Hundreds of thousands of young people — Americans in every way except on paper — won a reprieve from possible deportation last week. The U.S. Supreme Court on Thursday halted the Trump administration's plan to strip the "Dreamers" of assurances they won't be forcibly expelled to countries that many of them don't even remember.
But the ruling is a temporary reprieve. That makes it all the more urgent that Congress finally codify the protections this administration is so maliciously trying to end.
As contentious as the immigration issue is, polls have long shown one area of overwhelming agreement: Most Americans believe undocumented immigrants brought here as children shouldn't be threatened with deportation, since they didn't come here by choice but were raised here. But despite bipartisan consensus in Congress, legislation to that effect has been elusive.
President Barack Obama in 2012 addressed the issue by executive order. His Deferred Action for Childhood Arrivals (DACA) created a renewable two-year reprieve from deportation for undocumented immigrants who arrived in the U.S. before age 16 and who meet strict conditions, including finishing school and keeping clean criminal records. Currently, almost 700,000 of these American-raised "Dreamers" reside here, working, going to school and living as productive members of society, with full knowledge of the government.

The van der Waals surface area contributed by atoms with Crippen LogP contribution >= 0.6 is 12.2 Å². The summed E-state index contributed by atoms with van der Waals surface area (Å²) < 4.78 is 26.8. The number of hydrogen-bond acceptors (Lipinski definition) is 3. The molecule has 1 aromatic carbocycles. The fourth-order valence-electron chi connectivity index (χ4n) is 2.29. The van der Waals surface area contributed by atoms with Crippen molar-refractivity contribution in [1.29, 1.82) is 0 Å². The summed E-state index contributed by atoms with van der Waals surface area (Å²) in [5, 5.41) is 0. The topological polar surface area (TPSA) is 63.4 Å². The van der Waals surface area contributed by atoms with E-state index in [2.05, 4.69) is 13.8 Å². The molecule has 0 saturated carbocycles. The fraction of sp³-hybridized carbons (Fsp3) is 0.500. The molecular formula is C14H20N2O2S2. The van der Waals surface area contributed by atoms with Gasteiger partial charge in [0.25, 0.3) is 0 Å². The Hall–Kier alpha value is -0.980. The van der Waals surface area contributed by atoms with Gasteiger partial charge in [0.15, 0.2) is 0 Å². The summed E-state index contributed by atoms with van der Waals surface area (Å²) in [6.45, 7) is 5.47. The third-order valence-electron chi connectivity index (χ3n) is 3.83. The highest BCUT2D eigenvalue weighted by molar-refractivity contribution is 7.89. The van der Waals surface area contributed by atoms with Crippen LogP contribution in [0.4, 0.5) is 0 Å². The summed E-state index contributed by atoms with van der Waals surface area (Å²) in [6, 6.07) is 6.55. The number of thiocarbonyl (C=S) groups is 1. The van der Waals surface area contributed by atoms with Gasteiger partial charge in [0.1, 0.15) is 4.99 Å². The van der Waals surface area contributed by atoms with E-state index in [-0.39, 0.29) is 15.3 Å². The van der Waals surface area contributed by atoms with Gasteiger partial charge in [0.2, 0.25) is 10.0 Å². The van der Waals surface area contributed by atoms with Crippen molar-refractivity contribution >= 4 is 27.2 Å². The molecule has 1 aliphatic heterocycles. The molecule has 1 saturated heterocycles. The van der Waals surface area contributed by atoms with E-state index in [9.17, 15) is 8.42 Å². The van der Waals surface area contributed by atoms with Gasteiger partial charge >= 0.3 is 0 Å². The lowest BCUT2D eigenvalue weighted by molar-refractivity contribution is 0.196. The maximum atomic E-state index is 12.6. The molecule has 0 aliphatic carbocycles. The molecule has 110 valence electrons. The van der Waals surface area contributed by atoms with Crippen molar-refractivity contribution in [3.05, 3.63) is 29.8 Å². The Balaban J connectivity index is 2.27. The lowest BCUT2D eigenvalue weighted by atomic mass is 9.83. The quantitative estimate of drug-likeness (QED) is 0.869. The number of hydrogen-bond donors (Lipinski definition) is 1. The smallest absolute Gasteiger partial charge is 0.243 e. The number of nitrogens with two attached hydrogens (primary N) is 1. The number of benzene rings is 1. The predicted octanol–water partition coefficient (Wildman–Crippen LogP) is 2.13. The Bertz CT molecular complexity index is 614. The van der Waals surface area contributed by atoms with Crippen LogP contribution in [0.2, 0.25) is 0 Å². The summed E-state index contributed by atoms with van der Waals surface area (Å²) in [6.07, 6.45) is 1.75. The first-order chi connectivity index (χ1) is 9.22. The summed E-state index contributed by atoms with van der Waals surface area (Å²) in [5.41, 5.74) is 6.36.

DACA wasn't the best solution — that would have been a law providing protection from deportation pending a path to citizenship — but fair-minded people in both parties generally accepted it as a stop-gap measure until Congress got its act together. Nonetheless, President Donald Trump, after some attempts to reach a compromise, ultimately sought to end the program.
The Supreme Court prevented that last week, in a 5-4 decision that had Chief Justice John Roberts siding with the court's liberals. Roberts wrote that the administration didn't meet the "procedural requirement that it provide a reasoned explanation" for ending DACA. It's a technical rather than philosophical rationale, which leaves the door open for the administration to carry out its malice as soon as it can get its incompetence under control.
Malice is really the only word for it. What else explains this urgency to persecute young people who personally broke no rules — and are following multiple rules now — for seemingly no reason but to feed red meat to the most xenophobic corners of Trump's base?
The administration hasn't provided "a reasoned explanation" for ending DACA because there isn't one. But that doesn't mean they won't keep trying. Trump indicated Friday they intend to do just that. Surely congressional Republicans don't want to be blamed when America watches American-raised young people who've done nothing wrong being forcibly removed to countries where they may not even speak the language. Republicans should work with Democrats to pass, and press Trump to sign, legislation making the protections of DACA permanent.
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